instruments and write integrated psychological reports. Prerequisite: PSY 554. 

CSL 585. ASSESSMENT AND TREATMENT OF Three hours credit 

PERSONALITY DISORDERS 

This course covers diagnosis and treatment of personality using both cog- 
nitive and interpersonal approaches. Prerequisite: PSY 524. 

CSL 587. SPECIAL TOPICS IN COUNSELING One hour credit 

A course presenting various topics and research concerns. The topic will 
change to meet student demand and interest. 



70 Lee University 



CSL 588. INTERNSHIP IN SECONDARY Three hours credit 

SCHOOL COUNSELING 

Closely supervised counseling practice in an approved field placement in 
an area secondary school. Interns gain competence in core areas of school 
counseling, assessment, consultation, and professional functioning. 

CSL 589. SPECIAL TOPICS IN COUNSELING Two hours credit 

A course presenting various topics and research concerns. The topic will 
change to meet student demand and interest. 

CSL 590. COUNSELING INTERNSHIP II Three hours credit 

Closely supervised counseling practice in approved field placement. 
Interns gain competence in core areas of counseling, assessment, consultation 
and professional functioning. Special application required. Prerequisite: PSY 
572. Offered Spring semester. 

CSL 591. SPECIAL TOPICS IN COUNSELING Three hours credit 

A course presenting various topics and research concerns. The topic will 
change to meet student demand and interest. 

CSL 592. SEMINAR IN GUIDANCE & COUNSELING One hour credit 

This course is designed to prepare students to plan, manage, and evaluate 
a comprehensive PreK-12 program of guidance and counseling services. 

CSL 593 DIRECTED RESEARCH One hour credit 

This course enables the student to pursue topics of interest in greater 
depth than is done in the regular curriculum. Prerequisite: Approval by 
Director of Graduate Studies in Counseling Psychology. 

CSL 595. DIRECTED RESEARCH Two hours credit 

This course enables the student to pursue topics of interest in greater 
depth than is done in the regular curriculum. Prerequisite: Approval by 
Director of Graduate Studies in Counseling Psychology. 

CSL 597. DIRECTED RESEARCH Three hours credit 

Thjs course enables the student to pursue topics of interest in greater 
depth than is done in the regular curriculum. Prerequisite: Approval by 
Director of Graduate Studies in Counseling Psychology.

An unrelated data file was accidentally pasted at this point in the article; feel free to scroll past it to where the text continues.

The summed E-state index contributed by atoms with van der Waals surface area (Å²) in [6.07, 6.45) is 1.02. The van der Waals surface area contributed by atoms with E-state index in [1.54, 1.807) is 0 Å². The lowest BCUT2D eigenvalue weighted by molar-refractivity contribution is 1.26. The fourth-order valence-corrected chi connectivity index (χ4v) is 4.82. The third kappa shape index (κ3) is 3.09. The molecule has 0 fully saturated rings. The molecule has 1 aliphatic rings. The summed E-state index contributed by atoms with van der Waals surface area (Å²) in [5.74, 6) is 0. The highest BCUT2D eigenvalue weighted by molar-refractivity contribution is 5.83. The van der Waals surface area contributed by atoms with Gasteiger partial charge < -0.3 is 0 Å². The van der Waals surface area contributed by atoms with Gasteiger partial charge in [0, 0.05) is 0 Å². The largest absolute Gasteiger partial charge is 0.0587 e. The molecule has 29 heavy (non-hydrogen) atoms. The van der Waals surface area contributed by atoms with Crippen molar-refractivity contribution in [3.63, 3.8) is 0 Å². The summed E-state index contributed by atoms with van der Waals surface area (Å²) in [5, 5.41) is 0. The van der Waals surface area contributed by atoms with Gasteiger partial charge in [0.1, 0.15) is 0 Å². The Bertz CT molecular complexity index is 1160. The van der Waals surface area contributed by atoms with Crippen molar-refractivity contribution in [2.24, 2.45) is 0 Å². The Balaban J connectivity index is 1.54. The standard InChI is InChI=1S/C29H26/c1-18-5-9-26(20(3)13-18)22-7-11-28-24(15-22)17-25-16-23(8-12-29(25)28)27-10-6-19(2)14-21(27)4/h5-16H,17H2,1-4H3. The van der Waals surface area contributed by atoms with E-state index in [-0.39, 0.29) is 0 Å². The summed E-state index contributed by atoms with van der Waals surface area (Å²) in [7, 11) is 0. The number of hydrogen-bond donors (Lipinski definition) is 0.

EDU 561. MULTICULTURAL EDUCATION Two hours credit 

This course is designed to help students develop the strategies to be effec- 
tive teaching professional in multicultural settings. They will evaluate cur- 
rent programs and will be encouraged to evaluate their own approaches to 
dealing with students form a variety of cultural backgrounds including ethnic, 
economic, religious, and regional. 



Lee University 71 



EDU 596. INTERNSHIP I Three hours credit 

This internship will provide a broad, general perspective of an area school 
to the student. Interns will experience the multiple roles of the classroom 
teacher, as well as the organization of operation of the elementary, middle, or 
high school. 

SPE 517. POLICIES AND PROCEDURES Three hours credit 

This course emphasizes the understanding of legislation, regulations, and 
litigation related to the field of special education. 

SPE 520. NATURE AND CHARACTERISTICS Three hours credit 

MILD/MODERATE DISABILITIES 

An introduction to mild/moderate disabilities, covering history, defini- 
tions, characteristics, identification procedures and problems in the fields of 
learning disabilities, mental retardation and behavior disorders. 

THE 518. INTEGRATIVE THEOLOGY Three hours credit 

This course is an integration of biblical, systematic and historical theolo- 
gy into a unified system of theological thought. It focuses on the self-revela- 
tion of God, the nature and attributes of God, and theological considerations 
that inform psychology and counseling. 

THE COUNSELING PSYCHOLOGY GRADUATE COMMITTEE 

The Counseling Psychology Graduate Committee's responsibility 
is to give administrative oversight to the graduate program. The com- 
mittee considers and recommends curricular changes to the Graduate 
Council, approves all program policies, assesses effectiveness of the 
graduate program, serves as the Admissions Committee, reviews can- 
didacy, and approves applicants for graduation. The Counseling 
Psychology Graduate Committee consists of Doyle R. Goff, Ph.D., 
Graduate Committee Chair,- Dewayne Thompson, Ph.D., Dean of the 
College of Arts and Sciences,- Robert W. Fisher, Ph.D.; H. Edward 
Stone, Ph.D.; Trevor Millir on, Ph.D.; Murl Dirksen, Ph.D.; and Mike 
Hayes, M. Ed. 





HELEN DeVOS 
COLLEGE OF 
EDUCATION 

Master of Arts in Teaching 
Master of Education 



Lee University 73